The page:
Mr Damodaran said that in addition to the rising cost of jet fuel, the increase in airfares could also be attributed to typical seasonal patterns and the fact that demand was suppressed at the start of the year with the spread of the Omicron coronavirus.
Some airlines have also cut flights in response to the ongoing staff shortage, which has increased competition and raised prices for remaining flights.
Experts said that carriers usually pass on to consumers up to 60 percent of a volatile fuel price increase, a process that usually takes months. But this time around, the industry has been able to pass costs on more quickly, due in large part to higher demand and a shift in consumer behavior during the pandemic toward purchasing tickets closer to travel time.
“We managed to recover a significant portion of the increase in fuel,” Ed Bastian, CEO of Delta Airlines, told investment analysts and reporters on a call Wednesday. “This happens almost in real time, given the strong demand environment.”
Mr. Bastian said Delta, the first major airline to report its financial results for the first three months of this year, has seen a strong recovery so far and is preparing for a strong spring and summer.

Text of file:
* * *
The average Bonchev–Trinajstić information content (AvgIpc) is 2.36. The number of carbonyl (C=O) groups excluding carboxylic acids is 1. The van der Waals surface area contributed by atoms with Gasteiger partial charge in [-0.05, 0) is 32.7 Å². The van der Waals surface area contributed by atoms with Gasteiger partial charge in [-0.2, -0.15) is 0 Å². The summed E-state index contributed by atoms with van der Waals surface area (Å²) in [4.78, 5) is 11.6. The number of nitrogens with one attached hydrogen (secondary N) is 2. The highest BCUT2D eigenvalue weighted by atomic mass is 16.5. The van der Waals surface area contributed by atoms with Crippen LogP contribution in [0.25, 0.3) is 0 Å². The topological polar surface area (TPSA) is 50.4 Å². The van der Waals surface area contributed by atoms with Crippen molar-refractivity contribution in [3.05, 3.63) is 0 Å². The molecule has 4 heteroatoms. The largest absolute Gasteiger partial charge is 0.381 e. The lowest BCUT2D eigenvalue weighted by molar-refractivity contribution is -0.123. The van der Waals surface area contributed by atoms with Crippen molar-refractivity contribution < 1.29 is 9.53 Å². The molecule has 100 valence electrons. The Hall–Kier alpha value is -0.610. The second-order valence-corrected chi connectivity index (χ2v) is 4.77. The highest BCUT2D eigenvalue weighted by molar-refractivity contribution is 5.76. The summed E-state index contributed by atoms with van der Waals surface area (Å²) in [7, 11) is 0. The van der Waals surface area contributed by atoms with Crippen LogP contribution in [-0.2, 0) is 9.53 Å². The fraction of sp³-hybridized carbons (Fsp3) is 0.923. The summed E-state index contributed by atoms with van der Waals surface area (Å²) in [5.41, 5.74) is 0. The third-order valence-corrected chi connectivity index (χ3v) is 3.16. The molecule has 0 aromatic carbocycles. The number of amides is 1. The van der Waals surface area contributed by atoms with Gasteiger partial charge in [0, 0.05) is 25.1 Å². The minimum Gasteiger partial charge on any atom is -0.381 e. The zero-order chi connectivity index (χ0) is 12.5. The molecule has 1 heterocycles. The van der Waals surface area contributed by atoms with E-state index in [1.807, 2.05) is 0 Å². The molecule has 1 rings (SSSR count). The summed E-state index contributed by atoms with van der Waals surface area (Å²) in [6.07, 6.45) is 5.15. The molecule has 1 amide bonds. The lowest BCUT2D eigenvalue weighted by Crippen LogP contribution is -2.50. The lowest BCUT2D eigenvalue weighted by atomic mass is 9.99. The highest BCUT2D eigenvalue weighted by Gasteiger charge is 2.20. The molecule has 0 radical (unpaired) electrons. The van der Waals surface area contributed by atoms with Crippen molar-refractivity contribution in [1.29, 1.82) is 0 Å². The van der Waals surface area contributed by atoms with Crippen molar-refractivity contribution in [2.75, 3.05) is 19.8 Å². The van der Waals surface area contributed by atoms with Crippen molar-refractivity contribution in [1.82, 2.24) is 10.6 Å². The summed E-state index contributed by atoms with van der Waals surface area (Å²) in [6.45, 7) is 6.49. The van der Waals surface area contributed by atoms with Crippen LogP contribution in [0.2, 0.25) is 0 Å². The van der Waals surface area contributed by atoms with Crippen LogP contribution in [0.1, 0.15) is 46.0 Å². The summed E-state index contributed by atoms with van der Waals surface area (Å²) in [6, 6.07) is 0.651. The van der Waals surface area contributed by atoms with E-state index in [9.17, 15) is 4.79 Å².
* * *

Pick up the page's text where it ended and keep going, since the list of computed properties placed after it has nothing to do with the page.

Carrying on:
Delta paid an average price of $2.79 per gallon of jet fuel in the quarter, up 33 percent from the last quarter of last year. The price included savings of 7 cents a gallon from the airline’s oil refinery outside of Philadelphia. Delta said it expects the fuel price to rise another 15 to 20 percent over the next three months, to between $3.20 and $3.35 a gallon, a range that includes savings of nearly 20 percent that are attributed to the refinery.
Jet fuel prices, such as gasoline and diesel, generally go up and down with crude oil.